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  • Self Care Week picks up publics frustrations around GP appointments

    Self Care Week picks up publics frustrations around GP appointments

    Tuesday, 14 November 2017 18:58
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Don Lavoie is alcohol programme manager at Public Health England and Gul Root is lead pharmacist, Health and Wellbeing Directorate, Public Health England
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a lady pharmacist talking to patient cbNovember 14 2017

One in ten people says they are driven to exaggerate symptoms in order to get a same-day GP appointment, which they may not actually need. In addition, 76% of people say they are frustrated about how long it takes to see a GP for a consultation, with nearly 10% waiting around three weeks.

The figures have been issued at the start of this year’s Self Care Week which runs from November 13-19. The week coincides with World Antibiotic Awareness Week.

The survey of 2,000 people was conducted in October for PAGB, the OTC manufacturers’ trade body. It also found that 32% of people have seen a GP in the past year for conditions like a cold, which a pharmacist would be better placed to treat and be more convenient for the individual.

In addition, 74% of people said they worry that misuse of GP and A&E services for self-treatable conditions means the NHS will be harder to access when they really need it.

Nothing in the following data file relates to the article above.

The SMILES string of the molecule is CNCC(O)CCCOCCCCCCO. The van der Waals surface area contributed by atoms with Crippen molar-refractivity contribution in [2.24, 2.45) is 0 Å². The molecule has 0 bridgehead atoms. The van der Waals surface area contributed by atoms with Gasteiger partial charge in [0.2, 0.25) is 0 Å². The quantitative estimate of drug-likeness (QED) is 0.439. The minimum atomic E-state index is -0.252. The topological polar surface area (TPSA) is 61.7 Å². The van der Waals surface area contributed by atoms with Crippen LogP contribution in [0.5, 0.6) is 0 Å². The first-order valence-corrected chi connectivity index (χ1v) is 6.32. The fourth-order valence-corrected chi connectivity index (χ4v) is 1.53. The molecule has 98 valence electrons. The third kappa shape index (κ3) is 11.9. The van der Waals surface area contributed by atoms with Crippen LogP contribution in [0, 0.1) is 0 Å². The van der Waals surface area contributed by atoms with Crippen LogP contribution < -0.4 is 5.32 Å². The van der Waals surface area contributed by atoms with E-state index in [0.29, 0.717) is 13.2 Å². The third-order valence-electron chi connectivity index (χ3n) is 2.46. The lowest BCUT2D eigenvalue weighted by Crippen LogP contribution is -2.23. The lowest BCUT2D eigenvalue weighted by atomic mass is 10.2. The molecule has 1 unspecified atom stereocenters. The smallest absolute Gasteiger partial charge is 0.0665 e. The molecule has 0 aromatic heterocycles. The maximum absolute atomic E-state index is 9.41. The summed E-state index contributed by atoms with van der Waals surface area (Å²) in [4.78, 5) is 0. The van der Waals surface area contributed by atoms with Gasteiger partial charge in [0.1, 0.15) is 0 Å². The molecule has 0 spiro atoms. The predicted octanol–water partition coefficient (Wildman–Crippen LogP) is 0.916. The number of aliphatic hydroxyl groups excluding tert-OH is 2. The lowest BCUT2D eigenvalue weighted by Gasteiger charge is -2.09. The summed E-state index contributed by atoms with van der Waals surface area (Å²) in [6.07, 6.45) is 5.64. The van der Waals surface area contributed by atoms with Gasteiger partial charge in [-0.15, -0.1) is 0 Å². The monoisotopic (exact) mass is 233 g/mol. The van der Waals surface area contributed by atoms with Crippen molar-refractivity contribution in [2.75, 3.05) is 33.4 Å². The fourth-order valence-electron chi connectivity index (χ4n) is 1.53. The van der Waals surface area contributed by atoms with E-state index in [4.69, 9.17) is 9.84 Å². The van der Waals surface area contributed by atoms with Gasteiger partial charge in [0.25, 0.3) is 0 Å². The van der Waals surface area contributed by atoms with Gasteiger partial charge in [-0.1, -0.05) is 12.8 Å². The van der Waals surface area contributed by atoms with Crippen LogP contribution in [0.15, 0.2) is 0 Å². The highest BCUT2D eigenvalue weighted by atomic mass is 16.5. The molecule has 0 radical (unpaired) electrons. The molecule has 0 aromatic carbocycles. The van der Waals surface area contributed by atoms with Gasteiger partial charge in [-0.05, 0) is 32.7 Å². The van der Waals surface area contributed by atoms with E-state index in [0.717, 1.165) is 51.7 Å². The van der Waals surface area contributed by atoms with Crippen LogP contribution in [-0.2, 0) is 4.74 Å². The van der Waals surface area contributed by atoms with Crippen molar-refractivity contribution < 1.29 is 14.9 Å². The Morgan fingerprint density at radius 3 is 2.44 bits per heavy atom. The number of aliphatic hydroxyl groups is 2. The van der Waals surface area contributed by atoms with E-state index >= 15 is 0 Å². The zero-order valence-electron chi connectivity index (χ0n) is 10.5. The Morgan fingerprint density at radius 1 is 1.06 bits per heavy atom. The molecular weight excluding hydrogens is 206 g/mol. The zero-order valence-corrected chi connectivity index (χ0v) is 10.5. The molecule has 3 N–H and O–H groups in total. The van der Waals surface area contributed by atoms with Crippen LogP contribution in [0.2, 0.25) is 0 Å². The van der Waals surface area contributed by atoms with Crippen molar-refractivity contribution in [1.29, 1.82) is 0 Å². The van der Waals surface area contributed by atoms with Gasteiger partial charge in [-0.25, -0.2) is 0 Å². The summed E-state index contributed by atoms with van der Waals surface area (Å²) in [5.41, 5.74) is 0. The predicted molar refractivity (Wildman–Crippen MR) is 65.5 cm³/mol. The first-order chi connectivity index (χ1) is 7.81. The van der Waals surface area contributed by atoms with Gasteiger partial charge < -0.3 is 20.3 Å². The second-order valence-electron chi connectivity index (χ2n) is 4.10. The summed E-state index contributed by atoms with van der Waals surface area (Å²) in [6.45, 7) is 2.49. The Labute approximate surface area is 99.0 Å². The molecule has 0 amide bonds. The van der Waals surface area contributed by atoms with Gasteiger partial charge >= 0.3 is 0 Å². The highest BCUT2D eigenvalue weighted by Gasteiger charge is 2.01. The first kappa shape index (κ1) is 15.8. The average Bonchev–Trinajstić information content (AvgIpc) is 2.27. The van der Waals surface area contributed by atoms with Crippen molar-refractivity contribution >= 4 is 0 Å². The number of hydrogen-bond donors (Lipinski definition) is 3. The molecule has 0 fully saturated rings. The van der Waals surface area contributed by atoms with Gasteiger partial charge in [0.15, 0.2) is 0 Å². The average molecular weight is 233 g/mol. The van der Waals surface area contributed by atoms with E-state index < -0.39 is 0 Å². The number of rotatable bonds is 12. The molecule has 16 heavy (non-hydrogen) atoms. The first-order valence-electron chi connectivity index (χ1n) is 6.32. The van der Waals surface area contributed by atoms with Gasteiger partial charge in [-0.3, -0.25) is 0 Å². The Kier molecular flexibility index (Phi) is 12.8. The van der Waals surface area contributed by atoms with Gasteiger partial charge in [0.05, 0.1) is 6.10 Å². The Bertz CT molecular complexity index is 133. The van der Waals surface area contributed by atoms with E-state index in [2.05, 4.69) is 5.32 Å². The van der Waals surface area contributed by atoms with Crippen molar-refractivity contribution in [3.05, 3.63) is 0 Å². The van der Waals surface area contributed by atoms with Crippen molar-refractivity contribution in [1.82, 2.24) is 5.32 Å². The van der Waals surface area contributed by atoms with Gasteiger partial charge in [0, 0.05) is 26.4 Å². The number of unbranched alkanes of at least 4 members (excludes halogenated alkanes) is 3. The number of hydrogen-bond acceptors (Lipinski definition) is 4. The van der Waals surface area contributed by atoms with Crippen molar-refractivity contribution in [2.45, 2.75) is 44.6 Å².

PAGB defines self care as “the actions people take for themselves and their families to promote and maintain good health and wellbeing and to take care of their self-treatable conditions.”

The study found that “15% of people went to the GP at least once for Norovirus in the past year, equivalent to nearly 10 million visits, despite the NHS advising people to stay at home and avoid the doctor’s surgery because of the risk to others. This is a concern which is echoed by a third of those (37%) surveyed, who worry about picking up an infection from other sick people while visiting the GP.”

Asked for ways which could encourage more people to visit their pharmacist first for advice on self-treatable conditions, the survey found:

  • 49% would be more likely to seek advice from a pharmacist instead of a GP for a self-treatable condition, if they knew how much time and money it would save them;
  • 24% believe better education about how to treat common conditions would make them more likely to visit a pharmacist instead of the GP;
  • 28% think more awareness about pharmacy training would help people feel more confident asking them for healthcare advice.

Commenting on the survey, John Smith, Chief Executive of PAGB said: “Our latest research adds to the weight of evidence that shows people are still misusing NHS services for self-treatable conditions. This really needs to change.

“With peak cold and flu season now upon us, it is crucial people have a better understanding of when they should visit their GP or A&E, and when advice and treatment from a local pharmacist would be more appropriate. This would save the individual time and could also free up an appointment for someone who really needs it.”

The National Pharmacy Association is promoting the Self Care Week awareness campaign. “Self care not only empowers the individual, it also reduces demand on the NHS. Self Care Week provides an opportunity for healthcare professionals and health organisations to talk to patients and the public about self care and explain how they can effectively look after their own health and help prevent avoidable conditions,” it said.

“As the country experiences a cold snap, it is an ideal time to start a conversation with people about self care, by reminding them about the best ways to treat common winter conditions, such as coughs and colds, and supporting those with long term conditions to be prepared for the winter.”

Links:
Self Care Forum                  
PAGB ‘Self Care Nation 2017’ announcement       
PAGB ‘Self Care Nation 2017’ infographic               
NPA statement  
World Antibiotic Awareness Week 

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